Search Terms that Find Me

Me in Gordes, France. August 22, 2019.

Me in Gordes, France. August 22, 2019.

I don’t do much to optimize this site for search engines—or even do all the great stuff that companies and people much more focused on making income from their personal sites do to make their sites appealing to search engines. Pay for search terms, game my posts for keywords, and so on? Nah.

Also, I only resurrected this site from moth balls about six months ago. By search engine standards, this site doesn’t have a lot of chops.

So when my analytics show visitors arriving via search engines, I can’t help but wonder why. What do they seek that leads them to me?

As of this writing, three search categories find me on the web:

  1. “Introverts appointment reviews.” Yep, these words exactly. In fact, this search term drives the most search-driven visitors to my site.

  2. “Leslie Farnsworth.” Obvious, yes. Oddly, though, this blog doesn’t appear as the first result for my own name.

  3. Next come all the search terms related to getting married in France, from the obvious examples (such as “getting married in France,” “small French wedding venues,” “civil marriage in France,” and various terms related to wedding venues in Normandy and the Loire Valley) to, strangely, terms such as “French baguette wedding planner” and “married to a French man.”

Perhaps I need to write a series of posts about marriage to French men? Clearly, that would drive traffic.

When I search my own name, my LinkedIn profile comes up first, which makes sense. Also, it shows people my latest Tweet string. Also, my Vimeo account appears. When I searched, this website showed up in position two in the search results. (On average, per Google, the site comes in at around search position 3.5.)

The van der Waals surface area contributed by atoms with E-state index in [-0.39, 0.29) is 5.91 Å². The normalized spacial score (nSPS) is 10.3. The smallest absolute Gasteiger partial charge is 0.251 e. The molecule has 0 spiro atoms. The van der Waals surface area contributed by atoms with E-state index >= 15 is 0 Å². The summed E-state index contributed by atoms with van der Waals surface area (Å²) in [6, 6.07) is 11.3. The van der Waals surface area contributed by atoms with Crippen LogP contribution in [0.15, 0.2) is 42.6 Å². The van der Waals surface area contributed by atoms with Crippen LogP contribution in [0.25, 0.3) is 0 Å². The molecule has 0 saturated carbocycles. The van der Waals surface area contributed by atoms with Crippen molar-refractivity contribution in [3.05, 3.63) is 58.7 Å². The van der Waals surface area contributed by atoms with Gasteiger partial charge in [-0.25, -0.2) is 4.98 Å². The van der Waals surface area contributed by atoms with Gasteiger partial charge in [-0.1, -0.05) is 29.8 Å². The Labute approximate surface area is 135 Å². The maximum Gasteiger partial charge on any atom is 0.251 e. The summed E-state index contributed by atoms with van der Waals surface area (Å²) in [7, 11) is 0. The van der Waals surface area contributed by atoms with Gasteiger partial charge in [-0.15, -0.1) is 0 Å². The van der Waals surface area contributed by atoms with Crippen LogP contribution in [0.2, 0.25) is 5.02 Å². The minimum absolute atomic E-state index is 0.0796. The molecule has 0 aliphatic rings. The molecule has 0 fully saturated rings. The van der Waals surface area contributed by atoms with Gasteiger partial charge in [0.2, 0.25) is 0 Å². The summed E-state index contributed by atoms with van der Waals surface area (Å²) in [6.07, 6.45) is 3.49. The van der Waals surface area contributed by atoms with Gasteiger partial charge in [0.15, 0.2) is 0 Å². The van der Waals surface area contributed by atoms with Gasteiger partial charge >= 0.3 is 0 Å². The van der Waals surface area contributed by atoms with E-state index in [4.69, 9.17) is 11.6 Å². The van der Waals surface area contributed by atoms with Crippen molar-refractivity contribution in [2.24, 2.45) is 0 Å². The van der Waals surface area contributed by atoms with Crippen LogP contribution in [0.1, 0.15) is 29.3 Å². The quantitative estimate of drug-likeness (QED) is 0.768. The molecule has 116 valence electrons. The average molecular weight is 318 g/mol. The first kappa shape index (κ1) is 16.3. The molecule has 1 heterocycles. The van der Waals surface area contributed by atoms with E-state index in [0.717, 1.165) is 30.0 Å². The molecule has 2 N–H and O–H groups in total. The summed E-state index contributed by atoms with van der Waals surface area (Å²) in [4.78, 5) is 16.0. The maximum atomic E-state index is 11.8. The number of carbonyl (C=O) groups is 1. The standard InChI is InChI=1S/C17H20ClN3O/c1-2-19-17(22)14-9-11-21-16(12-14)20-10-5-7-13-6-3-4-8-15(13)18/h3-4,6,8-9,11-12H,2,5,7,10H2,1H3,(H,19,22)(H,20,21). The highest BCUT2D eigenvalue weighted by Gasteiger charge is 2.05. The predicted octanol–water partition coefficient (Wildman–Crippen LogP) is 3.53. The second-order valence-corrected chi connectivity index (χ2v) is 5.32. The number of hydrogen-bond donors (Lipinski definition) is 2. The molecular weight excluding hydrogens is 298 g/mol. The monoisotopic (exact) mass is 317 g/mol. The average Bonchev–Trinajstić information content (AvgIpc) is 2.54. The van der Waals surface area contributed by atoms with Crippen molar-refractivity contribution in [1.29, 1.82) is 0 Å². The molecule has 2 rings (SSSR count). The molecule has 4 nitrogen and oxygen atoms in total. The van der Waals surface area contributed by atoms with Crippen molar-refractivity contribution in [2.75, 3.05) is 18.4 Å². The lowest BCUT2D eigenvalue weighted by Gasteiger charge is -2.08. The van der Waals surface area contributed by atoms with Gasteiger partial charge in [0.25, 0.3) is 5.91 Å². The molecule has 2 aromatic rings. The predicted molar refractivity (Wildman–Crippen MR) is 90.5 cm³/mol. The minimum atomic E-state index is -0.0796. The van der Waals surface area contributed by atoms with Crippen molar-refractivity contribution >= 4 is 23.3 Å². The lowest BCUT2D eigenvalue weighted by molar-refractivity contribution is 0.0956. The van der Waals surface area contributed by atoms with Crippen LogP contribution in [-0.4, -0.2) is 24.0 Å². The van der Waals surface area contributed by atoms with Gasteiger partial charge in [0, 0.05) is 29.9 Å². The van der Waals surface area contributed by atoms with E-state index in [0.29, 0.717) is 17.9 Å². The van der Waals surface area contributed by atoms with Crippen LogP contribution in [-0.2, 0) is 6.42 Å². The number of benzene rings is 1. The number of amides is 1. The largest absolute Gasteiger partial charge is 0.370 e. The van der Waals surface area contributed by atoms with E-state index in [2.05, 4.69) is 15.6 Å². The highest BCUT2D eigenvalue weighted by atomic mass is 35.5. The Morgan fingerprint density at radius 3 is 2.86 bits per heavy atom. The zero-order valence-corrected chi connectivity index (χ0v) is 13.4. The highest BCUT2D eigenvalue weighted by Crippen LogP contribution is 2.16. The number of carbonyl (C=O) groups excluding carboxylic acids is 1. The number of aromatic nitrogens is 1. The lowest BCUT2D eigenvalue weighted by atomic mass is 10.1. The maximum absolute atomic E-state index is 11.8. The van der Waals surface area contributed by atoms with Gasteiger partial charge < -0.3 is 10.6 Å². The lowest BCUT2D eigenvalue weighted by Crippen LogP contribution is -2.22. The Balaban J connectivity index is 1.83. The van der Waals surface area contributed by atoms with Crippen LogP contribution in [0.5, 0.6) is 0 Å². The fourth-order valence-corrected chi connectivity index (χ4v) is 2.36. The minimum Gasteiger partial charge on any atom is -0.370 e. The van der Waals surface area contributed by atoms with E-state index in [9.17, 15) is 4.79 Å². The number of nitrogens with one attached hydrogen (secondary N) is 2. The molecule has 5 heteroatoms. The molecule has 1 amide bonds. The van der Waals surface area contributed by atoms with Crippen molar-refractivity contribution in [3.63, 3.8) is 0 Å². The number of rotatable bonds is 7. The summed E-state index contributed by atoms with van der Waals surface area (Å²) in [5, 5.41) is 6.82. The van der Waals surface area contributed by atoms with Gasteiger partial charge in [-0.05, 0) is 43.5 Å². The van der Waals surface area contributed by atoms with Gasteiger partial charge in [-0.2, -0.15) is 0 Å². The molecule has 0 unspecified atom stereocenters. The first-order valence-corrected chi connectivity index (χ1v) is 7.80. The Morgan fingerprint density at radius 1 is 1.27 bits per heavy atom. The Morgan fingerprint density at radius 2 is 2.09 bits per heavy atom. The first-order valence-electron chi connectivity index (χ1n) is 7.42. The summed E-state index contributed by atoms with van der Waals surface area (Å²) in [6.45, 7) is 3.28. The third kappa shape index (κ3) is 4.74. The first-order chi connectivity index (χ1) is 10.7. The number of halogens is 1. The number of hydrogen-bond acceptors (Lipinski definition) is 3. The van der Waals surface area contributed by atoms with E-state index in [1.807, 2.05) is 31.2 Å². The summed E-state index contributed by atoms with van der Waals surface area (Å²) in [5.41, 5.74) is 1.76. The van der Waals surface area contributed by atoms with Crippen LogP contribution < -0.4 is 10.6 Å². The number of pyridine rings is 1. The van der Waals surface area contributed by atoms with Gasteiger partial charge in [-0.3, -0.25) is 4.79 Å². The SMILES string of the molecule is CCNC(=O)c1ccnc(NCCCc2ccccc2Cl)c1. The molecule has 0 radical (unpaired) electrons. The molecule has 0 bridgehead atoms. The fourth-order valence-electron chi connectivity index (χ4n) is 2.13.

Of course, I should note (wearing my marketing hat), that what comes up for me won’t come up for someone else. All of us get different results from search engine queries based on our location when we search, our search history, and even our computer and technology use.

When I search for my top draw, “introverts appointments reviews,” I see my article reviewing books on introverts at the top of the results page. Surely someone who wants book reviews would search “introvert book reviews?”

The rest of the results for “introverts appointment reviews” don’t give me any intelligence on why someone would search for such a strange string of words. The predominance of the rest of the results focus on introverts in the workplace.

To me, this still doesn’t explain why people search the term. What do people searing for “introverts appointment reviews” mean by it? What could they possibly seek to find?

Whatever they seek, my site probably isn’t it.

Let’s reverse engineer this search-engine thing. Out of curiosity, what terms come to mind when you think of this site?